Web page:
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Talking remains key to preventing suicides

Talking remains key to preventing suicides

Sunday 10 September 2023

Talking remains key to preventing suicides

Sunday 10 September 2023

The people behind the Bailiwick's new mental health strategy have reiterated the long held advice that anyone experiencing low moods or poor mental health should speak out either to someone they know, a charity, or a professional.

The new Mental Health and Wellbeing Strategy was published earlier this week, ahead of World Suicide Prevention Day which is today.

Dr Dominic Bishop, the Clinical Lead for Mental Health and Adult Disability across the Bailiwick said there is evidence that shows the majority of people who go on to take their own lives have not previously been connected with mental health services, nor have they reached for help or support.

Dr Bishop hopes to encourage people to reach out saying not only can it prevent suicidal thoughts escalating, but it can improve outcomes for people whatever mental health difficulties they're facing. 

"...suicide is a permanent solution towards generally temporary," he said.

"I don't think I've ever seen a simple case where you can think this one thing happened and then that person did that. It's always complicated, it's always a multitude of things and that's why the person feels so overwhelmed. If that's internalised and it goes around and around...if you keep it to yourself, it gets bigger and bigger and bigger..."


Pictured: The new mental health and wellbeing strategy was published last week. Read more about it HERE.

Dr Bishop said talking to someone else can stop that internal pressure from building.

"...even if you're just sitting with someone and talking to them, if they don't have the answer, it's like a release and hearing yourself talk through things, you can start to make sense of things. You can start to contextualise them. You can start to decide actually how overwhelming and how strong they are to help guide yourself through them.

"The other person, if they can be helpful as well then that's great or they can support you. (But) I think the difficulty is people just don't want to reach out.

"There is more of an awareness, and there is more of an acceptance on one level, but there is a group of people and it's men predominantly that don't acknowledge when things aren't ok."

With men known to be more at risk of taking their own lives than women, Dr Bishop said they need to be given even more encouragement to speak out.

"It's so multifaceted, so complicated, it's so individualised in every case, that actually we have to change our culture, to change our ability to be able to talk to each other about these things.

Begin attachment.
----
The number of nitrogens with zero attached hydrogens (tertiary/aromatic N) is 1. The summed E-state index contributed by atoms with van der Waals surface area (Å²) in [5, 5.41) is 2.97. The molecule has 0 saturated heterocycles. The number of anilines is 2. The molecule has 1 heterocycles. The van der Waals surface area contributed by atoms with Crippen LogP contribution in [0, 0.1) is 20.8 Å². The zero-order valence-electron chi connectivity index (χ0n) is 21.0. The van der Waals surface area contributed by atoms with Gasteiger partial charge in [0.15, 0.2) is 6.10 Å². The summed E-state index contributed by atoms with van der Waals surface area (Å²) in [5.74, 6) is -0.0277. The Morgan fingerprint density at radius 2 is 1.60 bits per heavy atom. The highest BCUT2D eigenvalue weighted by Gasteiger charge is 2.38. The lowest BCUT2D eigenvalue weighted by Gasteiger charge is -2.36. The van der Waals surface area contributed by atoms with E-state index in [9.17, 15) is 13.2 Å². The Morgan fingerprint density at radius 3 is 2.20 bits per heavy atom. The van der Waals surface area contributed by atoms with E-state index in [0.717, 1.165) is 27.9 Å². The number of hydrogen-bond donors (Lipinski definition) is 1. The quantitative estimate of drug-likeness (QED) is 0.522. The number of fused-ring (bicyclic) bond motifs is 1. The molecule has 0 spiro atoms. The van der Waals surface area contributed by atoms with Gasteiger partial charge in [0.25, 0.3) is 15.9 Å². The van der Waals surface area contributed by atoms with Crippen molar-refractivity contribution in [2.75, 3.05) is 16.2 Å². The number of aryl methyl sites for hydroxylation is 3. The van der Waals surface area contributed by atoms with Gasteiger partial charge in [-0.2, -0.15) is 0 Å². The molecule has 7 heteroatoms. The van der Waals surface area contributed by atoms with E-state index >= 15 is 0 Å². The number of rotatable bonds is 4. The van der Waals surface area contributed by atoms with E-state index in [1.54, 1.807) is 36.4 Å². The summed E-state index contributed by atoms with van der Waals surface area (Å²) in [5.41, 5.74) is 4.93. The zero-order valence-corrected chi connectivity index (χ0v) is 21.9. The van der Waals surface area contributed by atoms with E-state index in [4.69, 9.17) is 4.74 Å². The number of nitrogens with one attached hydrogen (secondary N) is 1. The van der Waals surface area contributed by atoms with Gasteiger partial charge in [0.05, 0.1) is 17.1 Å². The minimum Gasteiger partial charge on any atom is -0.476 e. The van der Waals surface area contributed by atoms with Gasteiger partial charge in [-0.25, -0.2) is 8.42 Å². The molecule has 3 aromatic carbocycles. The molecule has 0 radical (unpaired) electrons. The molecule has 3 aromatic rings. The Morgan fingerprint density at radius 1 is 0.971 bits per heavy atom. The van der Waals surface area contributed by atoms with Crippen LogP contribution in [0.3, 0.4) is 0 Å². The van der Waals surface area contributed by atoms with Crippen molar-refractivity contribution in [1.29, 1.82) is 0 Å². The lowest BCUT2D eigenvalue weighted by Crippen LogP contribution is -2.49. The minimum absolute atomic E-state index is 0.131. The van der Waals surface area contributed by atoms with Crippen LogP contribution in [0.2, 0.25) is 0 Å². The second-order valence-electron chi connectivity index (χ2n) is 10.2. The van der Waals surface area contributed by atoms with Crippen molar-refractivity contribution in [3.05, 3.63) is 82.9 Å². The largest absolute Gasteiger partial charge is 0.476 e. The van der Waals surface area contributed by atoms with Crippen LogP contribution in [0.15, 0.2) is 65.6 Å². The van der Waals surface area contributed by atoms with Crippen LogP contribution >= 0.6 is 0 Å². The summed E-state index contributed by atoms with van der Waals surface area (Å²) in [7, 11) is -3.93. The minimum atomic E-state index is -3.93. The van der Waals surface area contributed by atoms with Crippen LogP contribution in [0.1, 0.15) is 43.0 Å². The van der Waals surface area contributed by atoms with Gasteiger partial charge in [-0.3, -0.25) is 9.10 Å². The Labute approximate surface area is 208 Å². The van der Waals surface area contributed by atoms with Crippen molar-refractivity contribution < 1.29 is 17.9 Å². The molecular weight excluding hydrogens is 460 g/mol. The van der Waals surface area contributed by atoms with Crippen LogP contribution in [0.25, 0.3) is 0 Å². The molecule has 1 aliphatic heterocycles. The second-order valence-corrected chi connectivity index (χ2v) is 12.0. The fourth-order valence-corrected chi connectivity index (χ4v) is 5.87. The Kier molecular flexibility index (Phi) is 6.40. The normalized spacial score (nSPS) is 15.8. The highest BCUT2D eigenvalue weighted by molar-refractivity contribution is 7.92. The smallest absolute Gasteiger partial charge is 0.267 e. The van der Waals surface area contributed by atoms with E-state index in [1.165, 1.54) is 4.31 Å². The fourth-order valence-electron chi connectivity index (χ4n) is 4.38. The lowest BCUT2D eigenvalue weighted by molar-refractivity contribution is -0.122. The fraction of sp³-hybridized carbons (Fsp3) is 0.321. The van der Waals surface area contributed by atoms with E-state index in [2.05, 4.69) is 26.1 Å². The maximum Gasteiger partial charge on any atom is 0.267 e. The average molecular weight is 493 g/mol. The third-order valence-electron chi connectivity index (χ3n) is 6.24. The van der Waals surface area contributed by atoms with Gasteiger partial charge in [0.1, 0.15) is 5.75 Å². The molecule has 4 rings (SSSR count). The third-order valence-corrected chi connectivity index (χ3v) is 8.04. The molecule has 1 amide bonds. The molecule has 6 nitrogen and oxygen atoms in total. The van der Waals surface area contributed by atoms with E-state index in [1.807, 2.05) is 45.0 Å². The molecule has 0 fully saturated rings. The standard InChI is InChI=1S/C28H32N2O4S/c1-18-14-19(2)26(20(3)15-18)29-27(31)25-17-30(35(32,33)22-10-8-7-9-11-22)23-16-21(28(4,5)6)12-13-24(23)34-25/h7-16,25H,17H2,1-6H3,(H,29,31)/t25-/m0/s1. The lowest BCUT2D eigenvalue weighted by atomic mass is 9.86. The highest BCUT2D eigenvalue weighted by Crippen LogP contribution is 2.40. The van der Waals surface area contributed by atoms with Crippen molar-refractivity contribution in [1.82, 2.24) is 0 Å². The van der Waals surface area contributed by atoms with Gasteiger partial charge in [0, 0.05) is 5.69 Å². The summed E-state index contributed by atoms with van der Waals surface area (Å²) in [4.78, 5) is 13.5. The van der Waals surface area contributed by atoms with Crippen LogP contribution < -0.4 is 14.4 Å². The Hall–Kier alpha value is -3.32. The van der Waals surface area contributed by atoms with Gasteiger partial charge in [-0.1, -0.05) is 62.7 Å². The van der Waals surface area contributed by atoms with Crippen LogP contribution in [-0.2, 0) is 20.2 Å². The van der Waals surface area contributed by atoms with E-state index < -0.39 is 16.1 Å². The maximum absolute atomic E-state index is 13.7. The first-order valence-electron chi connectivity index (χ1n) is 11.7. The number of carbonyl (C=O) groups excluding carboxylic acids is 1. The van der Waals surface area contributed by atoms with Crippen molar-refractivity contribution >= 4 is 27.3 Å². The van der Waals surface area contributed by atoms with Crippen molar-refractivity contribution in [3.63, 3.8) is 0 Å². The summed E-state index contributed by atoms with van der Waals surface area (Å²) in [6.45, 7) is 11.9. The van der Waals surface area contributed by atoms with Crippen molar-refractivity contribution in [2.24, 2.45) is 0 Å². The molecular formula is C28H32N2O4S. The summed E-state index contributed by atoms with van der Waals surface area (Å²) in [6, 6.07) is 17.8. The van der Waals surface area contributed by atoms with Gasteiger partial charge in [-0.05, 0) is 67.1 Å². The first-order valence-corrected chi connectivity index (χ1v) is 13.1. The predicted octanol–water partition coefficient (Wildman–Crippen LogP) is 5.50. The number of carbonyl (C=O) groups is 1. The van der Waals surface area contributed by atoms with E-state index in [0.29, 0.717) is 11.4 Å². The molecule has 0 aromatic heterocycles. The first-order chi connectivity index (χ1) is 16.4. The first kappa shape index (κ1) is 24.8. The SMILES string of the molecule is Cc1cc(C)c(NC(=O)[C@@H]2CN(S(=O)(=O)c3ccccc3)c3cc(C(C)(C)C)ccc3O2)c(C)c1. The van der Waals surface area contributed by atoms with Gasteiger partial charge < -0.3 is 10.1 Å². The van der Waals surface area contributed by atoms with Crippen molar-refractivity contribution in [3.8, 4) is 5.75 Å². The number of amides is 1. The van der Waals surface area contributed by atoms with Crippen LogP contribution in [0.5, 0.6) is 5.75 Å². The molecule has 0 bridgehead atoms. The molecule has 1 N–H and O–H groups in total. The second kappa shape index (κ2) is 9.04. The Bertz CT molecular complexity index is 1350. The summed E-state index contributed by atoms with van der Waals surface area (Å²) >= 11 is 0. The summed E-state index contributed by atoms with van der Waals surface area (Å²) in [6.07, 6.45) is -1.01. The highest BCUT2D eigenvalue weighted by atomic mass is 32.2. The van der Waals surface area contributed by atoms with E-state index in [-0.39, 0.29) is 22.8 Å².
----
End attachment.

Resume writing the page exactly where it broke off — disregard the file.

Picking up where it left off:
"There's a lot of talk about the stigma of suicide. People say 'we really want to destigmatise suicide', but we don't. We want to really stigmatise suicide because it's a terrible, devastating thing.

"We want to destigmatise being able to talk about it."

Jo Cottell from Guernsey Mind agreed that speaking to someone about your personal problems is the key to addressing them. She said sometimes it takes that other person to start the conversation if they notice a friend, colleague or loved one is not themselves.

"I think people are very anxious that if somebody is expressing dark thoughts, intrusive thoughts, that if I actually talk to them about this, I'm going to make it worse or I'm going to put ideas in people's minds. So people perhaps shy away from actually discussing what's going on."


Pictured: If anyone is struggling to talk to someone they know, then the Samaritans offer a free listening service.

"But often if somebody's having suicidal thoughts, the only person they're really talking to is themselves and that's just amplifying their thoughts.

"They're not looking at different perspectives, they're perhaps not seeing opportunities for hope that somebody on the outside may see, or that fact that there's even somebody there that can actually help."

Guernsey Mind and other organisations offer training to improve wellbeing and mental health in the community, including mental health first aid training.

"We do lots of training around suicide as part of our mental health first aid training. We we also touch on it in my Samaritans training. We try and encourage people to actually listen for triggers in conversations, so they're not too scared to say, 'what did you mean by that?' or 'tell me a bit more here'."

If anyone is unsure who they can talk to, or they're reluctant to talk to someone they know then charities like the Samaritans offer listening services.

Ms Cottell explained that you are highly unlikely to ever reach someone you know so you can speak honestly and entirely anonymously. 

"...all calls go into a national could end up talking to someone in Bournemouth or any of the other 200 branches. You can email as well so there're different ways of getting in touch. It's as anonymous as you want."

Dominic Bishop

Pictured: Dr Dominic Bishop is the Clinical Director for Mental Health and Adult Disability for the Bailiwick.

Dr Bishop agreed that anonymity can help people reach out for help when they need it.

"You often find that it's the initial contact that really causes people significant anxiety. We work in a really small island. We live in a small island. It's very difficult to be anonymous.

"But men have had cancer screening, prostate screening, women go through cervical screening examinations, you might run in to your GP in Waitrose.

"We do maintain confidentiality, and we're particularly aware that that's even more important in a small place."



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